Vixen, by Mary Elizabeth Braddon

Chapter 16

“That must end at once.”

A quarter of an hour later, when all the confusion was over, Violet was kneeling by her mother’s chair, trying to restore tranquillity to Mrs. Winstanley’s fluttered spirits. Mother and daughter were alone together in the elder lady’s dressing-room, the disconsolate Pamela sitting, like Niobe, amidst her scattered fineries, her pomade-pots and powder-boxes, fan-cases and jewel-caskets, and all the arsenal of waning beauty.

“Dear mother,” pleaded Violet, with unusual gentleness, “pray don’t give way to this unnecessary grief. You cannot surely believe that I tried to set this dear old home on fire — that I could be so foolish — granting even that I were wicked enough to do it — as to destroy a place I love — the house in which my father was born! You can’t believe such a thing, mother.”

“I know that you are making my life miserable,” sobbed Mrs. Winstanley, feebly dabbing her forehead with a flimsy Valenciennes bordered handkerchief, steeped in eau-de-cologne, “and I am sure Conrad would not tell a falsehood.”

“Perhaps not,” said Vixen with a gloomy look. “We will take it for granted that he is perfection and could not do wrong. But in this case he is mistaken. I felt quite capable of killing him, but not of setting fire to this house.”

“Oh,” wailed Pamela distractedly, “this is too dreadful! To think that I should have a daughter who confesses herself at heart a murderess.”

“Unhappily it is true, mother,” said Vixen, moodily contrite. “For just that one moment of my life I felt a murderous impulse — and from the impulse to the execution is a very short step. I don’t feel myself very superior to the people who are hanged at Newgate, I assure you.”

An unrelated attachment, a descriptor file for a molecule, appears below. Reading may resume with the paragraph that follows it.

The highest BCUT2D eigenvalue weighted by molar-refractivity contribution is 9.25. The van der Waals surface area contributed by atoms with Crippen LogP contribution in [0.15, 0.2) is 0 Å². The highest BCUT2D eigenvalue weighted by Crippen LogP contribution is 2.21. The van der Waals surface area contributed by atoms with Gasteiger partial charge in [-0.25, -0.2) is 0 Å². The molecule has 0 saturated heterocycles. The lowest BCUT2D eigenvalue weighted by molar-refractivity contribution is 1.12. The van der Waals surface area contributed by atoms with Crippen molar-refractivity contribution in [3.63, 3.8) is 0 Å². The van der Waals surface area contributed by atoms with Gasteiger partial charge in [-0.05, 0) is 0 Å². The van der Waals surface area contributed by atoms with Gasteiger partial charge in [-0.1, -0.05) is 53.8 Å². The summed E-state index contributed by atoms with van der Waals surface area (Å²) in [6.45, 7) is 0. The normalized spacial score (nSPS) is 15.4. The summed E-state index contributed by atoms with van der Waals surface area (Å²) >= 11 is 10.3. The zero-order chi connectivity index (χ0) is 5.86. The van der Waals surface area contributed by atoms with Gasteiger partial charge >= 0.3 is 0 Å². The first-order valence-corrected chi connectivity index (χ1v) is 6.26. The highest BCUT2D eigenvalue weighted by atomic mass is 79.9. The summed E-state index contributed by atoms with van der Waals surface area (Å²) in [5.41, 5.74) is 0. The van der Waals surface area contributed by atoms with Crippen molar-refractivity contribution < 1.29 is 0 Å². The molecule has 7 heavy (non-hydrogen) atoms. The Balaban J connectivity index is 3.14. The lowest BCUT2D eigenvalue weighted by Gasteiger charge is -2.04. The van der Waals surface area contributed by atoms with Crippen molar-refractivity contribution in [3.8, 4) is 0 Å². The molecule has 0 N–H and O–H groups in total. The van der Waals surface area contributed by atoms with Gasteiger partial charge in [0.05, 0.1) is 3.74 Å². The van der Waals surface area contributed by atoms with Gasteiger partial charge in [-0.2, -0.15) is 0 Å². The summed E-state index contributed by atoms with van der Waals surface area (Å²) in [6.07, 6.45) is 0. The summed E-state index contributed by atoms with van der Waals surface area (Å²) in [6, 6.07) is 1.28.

“What is to become of me?” inquired Mrs. Winstanley in abject lamentation. “It is too hard that my own daughter should be a source of misery in my married life, that she should harden her heart against the best of stepfathers, and try, yes, actually try, to bring discord between me and the husband I love. I don’t know what I have done that I should be so miserable.”

“Dear mother, only be calm and listen to me,” urged Violet, who was very calm herself, with a coldly resolute air which presently obtained ascendency over her agitated parent. “If I have been the source of misery, that misery cannot too soon come to an end. I have long felt that I have no place in this house — that I am one too many in our small family. I feel now — yes, mamma, I feel and know that the same roof cannot cover me and Captain Winstanley. He and I can no longer sit at the same board, or live in the same house. That must end at once.”

“What complaint can you have to make against him, Violet?” cried her mother hysterically, and with a good deal more dabbing of the perfumed handkerchief upon her fevered brow. “I am sure no father could be kinder than Conrad would be to you if you would only let him. But you have set yourself against him from the very first. It seems as if you grudged me my happiness.”

“It shall seem so no longer, mamma. I will cease to be a thorn in your garland of roses,” replied Vixen, with exceeding bitterness. “I will leave the Abbey House directly any other home can be found for me. If dear old McCroke would take care of me I should like to go abroad, somewhere very far, to some strange place, where all things would be different and new to me,” continued Vixen, unconsciously betraying that aching desire for forgetfulness natural to a wounded heart. “Sweden, or Norway, for instance. I think I should like to spend a year in one of those cold strange lands, with good old McCroke for my companion. There would be nothing to remind me of the Forest,” she concluded with a stifled sob.

“My dear Violet, you have such wild ideas,” exclaimed her mother with an injured air. “It is just as Conrad says. You have no notion of the proprieties. Sweden or Norway, indeed! Was there ever anything so outlandish? What would people say, I wonder?”